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A genius for friendship

John Hope Franklin had a genius for friendship. He was a wonderful raconteur, freely sharing his vast repository of experience, but he didn't dwell in the past. He was always right there, present in the living moment, with his acuity and vast curiosity fully engaged.

I treasure the memories of our many private conversations, but if I were to choose a single image of him, it would be a public one. John Hope agreed to be Duke's commencement speaker in the spring of 2006. Between his acceptance and the event itself, this city and campus were gripped with controversy with a racial dimension. How would the father of African American history speak on this occasion?

When the morning came, he neither played to divisive passions nor pretended they didn't exist. He both faced them and modelled a way beyond them. Standing before the crowds in Wallace Wade with his wonderfully erect posture, Franklin, then aged 91, projected an extraordinary air of physical strength, giving compelling reality to the idea of the dignity the individual as a human fact transcending social categories. He spoke eloquently, as he always did, but he was not a rhetorician. Instead he spoke directly about the history of race, his clear presentation of facts far more powerful than any attitudinizing moralism. In his talk, he evoked past realities no one could deny and a future everyone could help build. And while his talk was serious to the last degree, his eye never lacked its famous twinkle, the sign of his continual pleasure in the human spectacle.

John Hope and I both enjoyed the fact that, a year after he spoke at Duke, I was asked to be the commencement speaker at his undergraduate school, Fisk University. I knew Fisk's celebrated history as a training ground for black scholars and leaders and I had done a research project on the Fisk campus, so I knew my way around. But when I revisited Fisk in 2007, I got to see the place through the lens of John Hope's experience. From Mirror to America, which had only recently appeared, I learned that the racial violence of the deep segregation era had broken out on the edge of the Fisk campus during John Hope's undergraduate years. Against this backdrop of exclusion, discrimination, and physical menace, Fisk gave John Hope the chance to find himself and his way forward. In that place of discovery, in the 1930s, an unknown youth from Oklahoma found his way to the vocation of historian, and met the classmate who became his wife.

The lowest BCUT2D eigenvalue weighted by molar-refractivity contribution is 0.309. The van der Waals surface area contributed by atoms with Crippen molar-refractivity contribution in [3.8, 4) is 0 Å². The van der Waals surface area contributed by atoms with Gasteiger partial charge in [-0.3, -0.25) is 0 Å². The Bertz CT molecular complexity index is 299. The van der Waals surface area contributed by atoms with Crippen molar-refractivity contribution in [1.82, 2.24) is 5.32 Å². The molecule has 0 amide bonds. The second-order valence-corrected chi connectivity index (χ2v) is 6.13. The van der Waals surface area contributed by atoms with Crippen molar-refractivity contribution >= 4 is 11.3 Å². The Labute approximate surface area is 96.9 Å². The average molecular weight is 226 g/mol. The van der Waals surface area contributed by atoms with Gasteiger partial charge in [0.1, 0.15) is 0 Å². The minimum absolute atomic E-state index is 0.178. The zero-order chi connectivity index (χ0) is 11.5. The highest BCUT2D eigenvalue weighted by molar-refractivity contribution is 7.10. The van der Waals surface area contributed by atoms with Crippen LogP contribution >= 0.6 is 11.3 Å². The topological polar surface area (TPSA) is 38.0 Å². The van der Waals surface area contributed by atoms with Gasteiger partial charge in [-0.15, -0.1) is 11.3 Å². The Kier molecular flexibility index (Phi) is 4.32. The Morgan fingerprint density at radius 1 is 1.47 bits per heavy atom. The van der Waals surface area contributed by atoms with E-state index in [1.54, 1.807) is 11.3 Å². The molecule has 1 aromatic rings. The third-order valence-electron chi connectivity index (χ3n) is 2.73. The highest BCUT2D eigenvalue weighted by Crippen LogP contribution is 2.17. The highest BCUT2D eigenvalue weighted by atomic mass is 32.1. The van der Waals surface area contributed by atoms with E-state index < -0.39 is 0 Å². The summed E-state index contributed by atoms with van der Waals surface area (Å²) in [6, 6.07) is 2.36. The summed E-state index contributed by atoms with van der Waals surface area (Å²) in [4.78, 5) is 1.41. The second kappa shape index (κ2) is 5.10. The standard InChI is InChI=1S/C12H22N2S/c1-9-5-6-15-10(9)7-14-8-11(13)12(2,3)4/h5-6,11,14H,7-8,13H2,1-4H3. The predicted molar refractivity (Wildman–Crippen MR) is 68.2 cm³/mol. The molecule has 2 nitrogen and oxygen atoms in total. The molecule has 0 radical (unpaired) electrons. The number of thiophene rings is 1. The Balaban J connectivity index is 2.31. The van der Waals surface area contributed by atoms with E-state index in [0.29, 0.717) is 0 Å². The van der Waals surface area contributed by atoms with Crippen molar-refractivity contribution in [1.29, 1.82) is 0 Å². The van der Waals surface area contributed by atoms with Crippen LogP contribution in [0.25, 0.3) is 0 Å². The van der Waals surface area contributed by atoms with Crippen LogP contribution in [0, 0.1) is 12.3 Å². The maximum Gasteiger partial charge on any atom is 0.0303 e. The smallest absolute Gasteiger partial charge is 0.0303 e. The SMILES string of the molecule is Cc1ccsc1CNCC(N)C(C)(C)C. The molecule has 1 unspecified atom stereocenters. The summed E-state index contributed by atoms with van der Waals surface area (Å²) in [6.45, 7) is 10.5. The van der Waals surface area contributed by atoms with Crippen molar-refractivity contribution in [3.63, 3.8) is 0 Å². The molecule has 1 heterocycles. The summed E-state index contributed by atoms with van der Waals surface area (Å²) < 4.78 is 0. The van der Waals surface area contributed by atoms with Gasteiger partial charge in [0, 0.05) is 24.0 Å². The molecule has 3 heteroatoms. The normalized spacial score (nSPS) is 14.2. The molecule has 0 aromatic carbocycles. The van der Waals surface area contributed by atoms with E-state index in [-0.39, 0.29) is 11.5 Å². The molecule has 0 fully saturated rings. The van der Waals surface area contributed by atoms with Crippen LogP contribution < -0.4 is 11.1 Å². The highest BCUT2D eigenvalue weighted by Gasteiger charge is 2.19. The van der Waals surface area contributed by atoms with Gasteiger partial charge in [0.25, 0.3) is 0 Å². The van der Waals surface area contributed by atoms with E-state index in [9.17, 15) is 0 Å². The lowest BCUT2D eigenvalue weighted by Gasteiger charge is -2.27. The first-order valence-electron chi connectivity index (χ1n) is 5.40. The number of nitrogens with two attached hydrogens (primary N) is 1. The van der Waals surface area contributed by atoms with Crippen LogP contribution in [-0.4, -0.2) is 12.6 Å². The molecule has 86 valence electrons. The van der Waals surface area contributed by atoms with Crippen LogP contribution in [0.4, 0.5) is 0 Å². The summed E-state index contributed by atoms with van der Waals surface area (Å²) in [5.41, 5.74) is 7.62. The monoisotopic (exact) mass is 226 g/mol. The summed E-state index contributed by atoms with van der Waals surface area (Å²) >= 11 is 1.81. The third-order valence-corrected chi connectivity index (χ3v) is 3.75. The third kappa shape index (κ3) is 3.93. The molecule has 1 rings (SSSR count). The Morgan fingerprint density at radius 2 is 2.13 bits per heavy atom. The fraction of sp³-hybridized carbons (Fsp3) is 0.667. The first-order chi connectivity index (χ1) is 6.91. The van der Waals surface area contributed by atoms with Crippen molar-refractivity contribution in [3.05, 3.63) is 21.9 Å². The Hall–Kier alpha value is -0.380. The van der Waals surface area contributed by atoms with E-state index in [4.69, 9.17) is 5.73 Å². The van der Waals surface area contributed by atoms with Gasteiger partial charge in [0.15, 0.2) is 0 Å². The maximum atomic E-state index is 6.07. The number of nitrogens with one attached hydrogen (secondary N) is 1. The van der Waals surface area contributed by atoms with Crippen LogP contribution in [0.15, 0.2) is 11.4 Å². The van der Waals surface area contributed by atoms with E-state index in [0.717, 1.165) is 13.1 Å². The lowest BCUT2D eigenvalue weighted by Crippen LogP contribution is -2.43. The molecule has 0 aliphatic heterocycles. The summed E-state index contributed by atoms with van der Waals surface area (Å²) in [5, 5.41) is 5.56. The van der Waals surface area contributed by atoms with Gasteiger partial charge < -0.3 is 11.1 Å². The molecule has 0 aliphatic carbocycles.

What a remarkable career he gave us. It puts me in mind of some words from Hamlet: "He was a man, take him for all in all/I shall not look upon his like again."

Richard Brodhead is the president of Duke University.

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